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UW System plans to contribute more graduates to economy

April 22, 2010

The UW System is currently devising an initiative to better Wisconsin’s economy by providing more graduates over the next 15 years.

The initiative will result in 80,000 UW degrees, with UWRF contributing 5,600 graduates, by 2025. The key components to this initiative are retention and recruitment, according to Alan Tuchtenhagen, the associate vice chancellor for enrollment services.

“There are subgroups bringing forward formal proposals on retention and recruitment. They are looking at how to help students graduate in a timely manner, help them be successful and see what other student support services are needed,” Tuchtenhagen said.

But this initiative can only go so far with limited funds, according to Tuchtenhagen.

The UW System needs money from the state, so the System promises that if they receive the necessary funds they will then provide the growth (graduates) the state needs to improve their economy.

Minnesota and Illinois are ahead of Wisconsin when it comes to the number of people with a Bachelor’s degree, according to Glenn Potts, a UWRF professor of economics.

Therefore Minnesota and Illinois’ economies are better because they have people in the workforce earning more money who then can contribute more of their income to taxes.

The recruitment efforts of UWRF are focusing on certain groups. These people include veterans, Wisconsin residents who have two-year technical degrees, people who attended college but did not finish and underrepresented minority ethnic groups, according to Potts.

There have been positions developed regarding working with these groups of people. UWRF has beefed up staffing and resources for the Veterans office, according to Potts.

The Veterans office has a new position that works with the veterans to provide support and sufficient services for them. Michael Bilden has been hired to work with the development of the adult degree completion program.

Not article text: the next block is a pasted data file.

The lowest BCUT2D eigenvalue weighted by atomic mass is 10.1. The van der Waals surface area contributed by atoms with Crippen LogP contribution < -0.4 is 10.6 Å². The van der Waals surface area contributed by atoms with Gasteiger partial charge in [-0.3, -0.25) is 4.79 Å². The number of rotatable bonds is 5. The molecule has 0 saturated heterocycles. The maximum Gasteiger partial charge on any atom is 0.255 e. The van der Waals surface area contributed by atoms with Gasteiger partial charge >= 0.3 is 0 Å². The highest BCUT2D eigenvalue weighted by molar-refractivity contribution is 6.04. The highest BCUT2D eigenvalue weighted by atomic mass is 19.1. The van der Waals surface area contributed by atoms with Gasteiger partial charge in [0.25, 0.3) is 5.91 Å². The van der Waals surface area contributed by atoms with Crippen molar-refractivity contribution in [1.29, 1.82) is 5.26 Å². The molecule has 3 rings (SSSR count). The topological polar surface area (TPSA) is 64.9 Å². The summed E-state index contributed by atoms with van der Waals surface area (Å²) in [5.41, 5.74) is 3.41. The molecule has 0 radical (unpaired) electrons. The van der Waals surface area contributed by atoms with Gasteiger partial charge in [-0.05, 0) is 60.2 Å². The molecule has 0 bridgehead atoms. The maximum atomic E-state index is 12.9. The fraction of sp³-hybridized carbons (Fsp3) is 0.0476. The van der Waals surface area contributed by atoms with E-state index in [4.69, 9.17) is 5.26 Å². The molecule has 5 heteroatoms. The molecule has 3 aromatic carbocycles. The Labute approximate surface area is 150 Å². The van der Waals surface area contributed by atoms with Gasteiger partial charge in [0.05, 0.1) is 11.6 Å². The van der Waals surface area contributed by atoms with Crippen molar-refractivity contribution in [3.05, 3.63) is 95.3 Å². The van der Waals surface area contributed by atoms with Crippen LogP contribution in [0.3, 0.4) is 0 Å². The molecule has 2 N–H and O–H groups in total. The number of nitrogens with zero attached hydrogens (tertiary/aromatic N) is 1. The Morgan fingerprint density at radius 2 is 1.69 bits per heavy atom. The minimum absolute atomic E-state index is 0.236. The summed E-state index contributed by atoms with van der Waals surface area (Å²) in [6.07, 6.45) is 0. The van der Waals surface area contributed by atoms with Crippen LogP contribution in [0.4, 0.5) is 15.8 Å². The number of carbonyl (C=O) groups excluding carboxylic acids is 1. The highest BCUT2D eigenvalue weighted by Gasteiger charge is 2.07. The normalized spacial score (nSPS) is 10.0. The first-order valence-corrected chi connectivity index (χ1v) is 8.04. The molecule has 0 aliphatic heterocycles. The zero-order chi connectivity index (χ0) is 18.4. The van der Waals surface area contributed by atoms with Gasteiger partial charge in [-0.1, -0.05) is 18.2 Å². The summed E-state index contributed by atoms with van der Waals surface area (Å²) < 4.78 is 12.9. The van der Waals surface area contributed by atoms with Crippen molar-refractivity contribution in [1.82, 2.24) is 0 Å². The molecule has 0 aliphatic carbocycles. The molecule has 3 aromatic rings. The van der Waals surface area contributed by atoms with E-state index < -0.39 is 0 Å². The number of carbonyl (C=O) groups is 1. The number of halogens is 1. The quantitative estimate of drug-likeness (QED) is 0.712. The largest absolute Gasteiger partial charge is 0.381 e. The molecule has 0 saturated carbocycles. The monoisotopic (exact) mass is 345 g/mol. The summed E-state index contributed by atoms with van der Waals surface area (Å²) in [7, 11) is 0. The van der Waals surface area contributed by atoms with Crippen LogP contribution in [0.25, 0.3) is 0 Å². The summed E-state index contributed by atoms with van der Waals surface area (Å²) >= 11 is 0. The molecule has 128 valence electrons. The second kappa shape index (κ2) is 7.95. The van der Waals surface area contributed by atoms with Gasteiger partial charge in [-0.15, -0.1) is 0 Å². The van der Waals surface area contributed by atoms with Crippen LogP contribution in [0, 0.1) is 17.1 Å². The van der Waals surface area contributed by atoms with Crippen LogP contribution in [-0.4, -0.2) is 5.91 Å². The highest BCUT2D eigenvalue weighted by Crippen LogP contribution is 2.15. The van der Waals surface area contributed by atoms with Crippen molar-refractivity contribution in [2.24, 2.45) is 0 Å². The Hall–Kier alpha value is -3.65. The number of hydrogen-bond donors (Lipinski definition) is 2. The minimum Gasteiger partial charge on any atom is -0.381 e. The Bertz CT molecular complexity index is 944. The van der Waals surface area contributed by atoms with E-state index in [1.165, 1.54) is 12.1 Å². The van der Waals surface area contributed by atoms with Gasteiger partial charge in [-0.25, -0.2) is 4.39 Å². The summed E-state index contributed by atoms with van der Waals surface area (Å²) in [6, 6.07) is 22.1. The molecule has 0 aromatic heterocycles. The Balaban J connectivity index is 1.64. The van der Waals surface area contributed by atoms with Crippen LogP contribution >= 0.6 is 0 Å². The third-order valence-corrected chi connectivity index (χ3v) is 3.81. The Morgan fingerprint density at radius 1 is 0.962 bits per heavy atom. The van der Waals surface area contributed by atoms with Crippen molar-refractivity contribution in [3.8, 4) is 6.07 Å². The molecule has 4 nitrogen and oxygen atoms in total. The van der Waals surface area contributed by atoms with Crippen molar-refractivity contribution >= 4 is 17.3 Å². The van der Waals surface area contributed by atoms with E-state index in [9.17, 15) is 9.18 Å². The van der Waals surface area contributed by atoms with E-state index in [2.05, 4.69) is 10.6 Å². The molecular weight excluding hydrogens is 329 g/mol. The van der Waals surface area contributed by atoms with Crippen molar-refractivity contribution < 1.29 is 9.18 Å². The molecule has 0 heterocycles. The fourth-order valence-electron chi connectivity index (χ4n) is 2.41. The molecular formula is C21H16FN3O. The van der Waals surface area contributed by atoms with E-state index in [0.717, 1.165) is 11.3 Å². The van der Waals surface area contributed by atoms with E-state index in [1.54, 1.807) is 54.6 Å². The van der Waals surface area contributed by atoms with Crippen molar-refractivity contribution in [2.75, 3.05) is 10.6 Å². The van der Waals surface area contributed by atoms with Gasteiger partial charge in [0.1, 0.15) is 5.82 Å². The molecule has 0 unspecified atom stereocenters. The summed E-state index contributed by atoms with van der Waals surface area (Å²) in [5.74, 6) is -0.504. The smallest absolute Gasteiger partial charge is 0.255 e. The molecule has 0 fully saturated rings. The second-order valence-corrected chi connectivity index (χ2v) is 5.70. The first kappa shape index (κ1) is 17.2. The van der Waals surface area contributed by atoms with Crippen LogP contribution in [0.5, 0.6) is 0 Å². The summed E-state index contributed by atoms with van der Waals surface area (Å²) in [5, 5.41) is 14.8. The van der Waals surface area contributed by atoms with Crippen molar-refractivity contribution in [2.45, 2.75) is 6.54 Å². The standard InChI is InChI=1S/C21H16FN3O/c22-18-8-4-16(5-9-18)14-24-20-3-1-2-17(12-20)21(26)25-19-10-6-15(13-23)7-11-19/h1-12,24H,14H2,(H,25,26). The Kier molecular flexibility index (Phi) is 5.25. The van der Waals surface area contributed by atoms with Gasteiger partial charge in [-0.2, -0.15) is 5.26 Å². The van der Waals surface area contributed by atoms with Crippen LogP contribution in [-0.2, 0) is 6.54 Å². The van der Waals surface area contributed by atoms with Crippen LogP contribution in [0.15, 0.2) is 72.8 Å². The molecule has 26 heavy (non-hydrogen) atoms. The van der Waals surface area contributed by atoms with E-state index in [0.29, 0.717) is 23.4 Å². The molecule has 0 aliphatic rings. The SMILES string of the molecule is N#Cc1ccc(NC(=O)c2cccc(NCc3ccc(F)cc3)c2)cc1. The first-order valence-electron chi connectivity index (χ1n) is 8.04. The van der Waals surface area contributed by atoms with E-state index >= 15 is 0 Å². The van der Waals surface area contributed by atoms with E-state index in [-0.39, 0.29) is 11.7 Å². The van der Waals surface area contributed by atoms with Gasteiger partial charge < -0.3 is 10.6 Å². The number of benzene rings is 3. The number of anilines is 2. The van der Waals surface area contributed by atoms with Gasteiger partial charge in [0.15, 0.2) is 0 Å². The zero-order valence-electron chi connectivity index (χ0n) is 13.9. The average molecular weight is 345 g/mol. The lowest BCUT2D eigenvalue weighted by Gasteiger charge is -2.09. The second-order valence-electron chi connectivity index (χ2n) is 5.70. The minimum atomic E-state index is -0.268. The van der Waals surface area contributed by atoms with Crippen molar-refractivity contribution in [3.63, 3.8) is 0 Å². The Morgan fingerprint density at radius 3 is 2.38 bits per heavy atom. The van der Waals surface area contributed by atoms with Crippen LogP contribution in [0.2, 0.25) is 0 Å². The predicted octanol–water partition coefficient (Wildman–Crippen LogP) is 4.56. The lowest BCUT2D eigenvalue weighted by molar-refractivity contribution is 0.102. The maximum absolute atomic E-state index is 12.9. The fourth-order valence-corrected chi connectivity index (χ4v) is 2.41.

“Hopefully by this time next time next year we will have 40 to 50 adults in the program who wouldn’t have been here otherwise,” said Potts.

UWRF is also developing more support services, according to Tuchtenhagen. There will be a new learning center opening this fall in Hudson, Wis.

The center will serve the St. Croix Valley with a focus on undergraduate courses for non-traditional and working adults seeking to complete a baccalaureate degree, or enroll in select graduate and certificate programs, according to the press release.

The center will include several technology-enabled classrooms and meeting spaces to serve a range of educational and community needs.

The center will be a base for UWRF to strengthen relationships with the area business community to meet economic development and workforce needs, according to the press release.

UWRF is still choosing a location for this center but it will be easily accessible from the interstate and will not be such a parking headache. The UW System is providing the initial funds for this center so the financial responsibilities will not fall on the students, according to Potts.

UWRF is taking a look at retention rates as well. UWRF needs to keep students here to get their degrees.

UWRF can increase its retention by improving and expanding services, providing more academic support and providing more counseling support, according to Potts.

Potts said this initiative is important for the UW System.

“This is a carefully designed effort with many people working on it. We need to do our part in increasing degrees at UWRF.”